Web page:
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No mistake Valimir, just a misunderstanding of the way a lens's maximum aperture is formulated.

If you have a 50mm lens and it has a maximum aperture of f2 then the diaphragm blades (the 'aperture' through which all the light must pass) has to be 25mm in diameter. This is optical law and is a simple mathematical equation. If you look at this argument you'll realise that two identical 50mm lenses could both be f2 yet one could be made with the purest glass to be found, the other made with scratched, yellowing plastic.

They'd both be f2 lenses, but one would transmit a lot more light than the other. Welcome the T stop (T for transmission). This is a much more accurate way of measuring the light that exits the lens on the way to the chip, and is the way professionals set up their shots.

Sony have designed the 12x zoom on the VX to have a maximum aperture of f1.6 at the 6mm end. But with production tolerances, 13 elements, three beam splitting prisms and two plane parallel elements in the OIS you'll realise that the T stop is probably some way away from f1.6.

No matter. Increasing the size of the front element (as in your telescope analogy) won't affect the T stop of the lens, only a complete re-design could do that. In the same way adding a wide-angle converter won't help either - in fact it will very slightly decrease the amount of light that finally exits the lens.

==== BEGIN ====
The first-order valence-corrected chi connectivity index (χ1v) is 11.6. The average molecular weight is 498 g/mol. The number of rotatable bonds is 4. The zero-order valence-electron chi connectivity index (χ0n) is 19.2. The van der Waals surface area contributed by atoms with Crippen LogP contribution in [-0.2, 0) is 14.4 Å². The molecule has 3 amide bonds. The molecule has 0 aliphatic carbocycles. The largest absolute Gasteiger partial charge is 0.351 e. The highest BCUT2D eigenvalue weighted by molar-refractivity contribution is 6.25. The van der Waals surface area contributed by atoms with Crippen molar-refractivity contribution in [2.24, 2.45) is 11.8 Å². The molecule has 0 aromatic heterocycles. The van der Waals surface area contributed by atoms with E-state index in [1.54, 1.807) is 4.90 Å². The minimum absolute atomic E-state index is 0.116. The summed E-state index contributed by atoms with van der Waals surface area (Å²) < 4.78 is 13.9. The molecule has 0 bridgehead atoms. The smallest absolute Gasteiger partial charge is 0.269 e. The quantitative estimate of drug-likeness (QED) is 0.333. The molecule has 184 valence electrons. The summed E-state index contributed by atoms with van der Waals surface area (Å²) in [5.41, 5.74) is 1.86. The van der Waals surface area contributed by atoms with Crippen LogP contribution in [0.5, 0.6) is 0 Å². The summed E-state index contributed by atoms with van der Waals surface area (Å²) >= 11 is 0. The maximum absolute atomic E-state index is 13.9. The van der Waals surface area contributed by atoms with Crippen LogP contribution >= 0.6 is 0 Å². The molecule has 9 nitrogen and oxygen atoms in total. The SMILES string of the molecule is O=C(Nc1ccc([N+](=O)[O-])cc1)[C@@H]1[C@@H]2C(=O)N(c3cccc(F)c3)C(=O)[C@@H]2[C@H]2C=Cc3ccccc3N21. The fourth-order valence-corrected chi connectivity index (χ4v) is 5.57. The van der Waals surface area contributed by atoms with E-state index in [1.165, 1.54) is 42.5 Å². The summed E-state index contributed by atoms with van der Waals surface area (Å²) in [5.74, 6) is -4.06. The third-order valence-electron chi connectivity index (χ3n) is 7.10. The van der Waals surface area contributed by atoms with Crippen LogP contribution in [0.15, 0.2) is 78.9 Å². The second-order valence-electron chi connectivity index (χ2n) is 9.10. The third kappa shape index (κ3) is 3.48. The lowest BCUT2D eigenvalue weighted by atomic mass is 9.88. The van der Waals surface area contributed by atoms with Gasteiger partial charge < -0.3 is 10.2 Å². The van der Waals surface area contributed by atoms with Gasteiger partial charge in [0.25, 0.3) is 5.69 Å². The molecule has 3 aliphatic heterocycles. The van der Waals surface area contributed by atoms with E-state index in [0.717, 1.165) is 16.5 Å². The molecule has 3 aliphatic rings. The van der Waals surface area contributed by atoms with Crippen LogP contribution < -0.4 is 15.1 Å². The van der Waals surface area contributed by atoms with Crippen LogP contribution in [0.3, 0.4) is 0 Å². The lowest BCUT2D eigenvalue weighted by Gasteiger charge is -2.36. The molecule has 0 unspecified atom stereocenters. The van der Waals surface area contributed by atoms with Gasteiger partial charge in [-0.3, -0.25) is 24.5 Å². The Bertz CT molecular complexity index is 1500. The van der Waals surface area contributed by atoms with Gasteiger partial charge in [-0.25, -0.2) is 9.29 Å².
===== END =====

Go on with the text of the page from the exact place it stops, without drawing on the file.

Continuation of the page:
tom.
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Old June 22nd, 2003, 09:17 AM   #35
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Tom,

Thank you for your reply. I understand what you are saying about loss of light in the lens elements. So the light loss is unevitable. Theoretically, this can be improved by multilevel coating, if lens cost is no issue. For example, some Hoya UV filters promise 97% of light transparancy. Also, mirrors can be used instead of glasses.

But there is one thing in your explanations I don't understand. In telescopes the eyepiece size is something more-less simalar in all telescopes. I mean, even huge telescopes have relatively small eyepiece. However the bigger the front lens or mirror, the weaker stars the telescope can detect - at given eyepiece size.
I understand there is a flaw in my speculations. In the end, if everybody says I'm wrong, most probably I am. I'm just trying to find a peace of mind and understand why adapters (wide or tele) with lens do not work in a same manner as telescope eyepiece-front end.
Please help me on this.
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Old June 22nd, 2003, 10:27 AM   #36